>I saw this:
And then I saw this:
Texas architect Jim Poteet has designed this garden guest house in San Antonio. The small house is made of an empty steel shipping container and also serves as a playhouse, a garden retreat and a working studio. The container is 8 by 40 feet and features floor-to-ceiling glass doors and windows. Besides, there are heating and air-conditioning systems installed. The roof is filled with different plants. There are a small sink, a shower, and a toilet inside of the house.
US District Judge Virginia Phillips ruled yesterday that DADT is unconstitutional and that all discharges of gay servicemembers must stop immediately.
Good news, right? Great news?
Well, there are some hitches, as always, on the path toward equality.
US Department of Justice attorneys have 60 days to appeal, though legal experts say the department is under no obligation to do so and could let Phillips’ ruling stand.
But, and this is where it gets dicey, and this is where we need to focus.
If Democrats lose seats in the upcoming elections, repealing the ban through Congress could prove even more difficult–if not impossible–next year.
So, while we take a moment to cheer Judge Phillips’ ruling, we must still be aware of the roadblocks ahead. And if there was ever a reason to vote Democratic this November, this is it.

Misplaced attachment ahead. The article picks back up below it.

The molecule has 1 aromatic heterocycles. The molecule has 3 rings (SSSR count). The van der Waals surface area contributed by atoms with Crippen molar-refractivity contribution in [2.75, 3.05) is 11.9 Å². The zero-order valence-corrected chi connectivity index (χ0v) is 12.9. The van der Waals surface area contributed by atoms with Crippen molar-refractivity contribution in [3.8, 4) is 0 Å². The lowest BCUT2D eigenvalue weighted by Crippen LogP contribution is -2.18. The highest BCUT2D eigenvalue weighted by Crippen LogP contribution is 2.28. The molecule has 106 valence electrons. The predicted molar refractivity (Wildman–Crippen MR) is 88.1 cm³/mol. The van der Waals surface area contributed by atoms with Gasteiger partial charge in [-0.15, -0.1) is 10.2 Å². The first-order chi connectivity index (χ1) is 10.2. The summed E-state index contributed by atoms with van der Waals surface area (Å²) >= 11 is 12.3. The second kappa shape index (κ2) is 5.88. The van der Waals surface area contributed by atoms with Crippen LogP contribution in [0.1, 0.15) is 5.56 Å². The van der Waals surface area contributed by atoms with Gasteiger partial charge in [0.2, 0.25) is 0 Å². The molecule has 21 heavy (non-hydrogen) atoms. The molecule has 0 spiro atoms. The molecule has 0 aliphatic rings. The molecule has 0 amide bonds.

>Down in Florida, the state’s gay adoption ban is practically dead.
Florida’s Department of Children and Families [DCF] decided yesterday that it will not appeal the overturning of the ban to the Supreme Court.
Now, the only way the case can be appealed would be if Attorney General Bill McCollum separately decides to file an appeal, though he would be doing so without the support of DCF, which has begun changing its application forms so adoptive parents aren’t asked if they’re gay.
If McCollum doesn’t appeal–and he has until October 21st to do so–it will end the thirty-year-old ban once considered the strictest in the country. Florida’s 3rd District Court of Appeal upheld a 2008 ruling by a Miami-Dade judge, who found “no rational basis” for the ban when she approved the adoption of two young brothers by Martin Gill and his male partner.
Howard Simon, executive director of Florida’s ACLU: “So now this is all in Bill McCollum’s lap. The big question is what is there to appeal? That opinion is not going to be disturbed.”
Which is exactly how DCF feels: “We had weighed an appeal to the Florida Supreme Court to achieve an ultimate certainty and finality for all parties. But the depth, clarity and unanimity of the DCA opinion–and that of Miami-Dade Judge Cindy Lederman’s original circuit court decision–has made it evident that an appeal would have a less than limited chance of a different outcome.”
So, after thirty years, thousands of children who might otherwise have grown up without parents, now have a chance to become part of a family.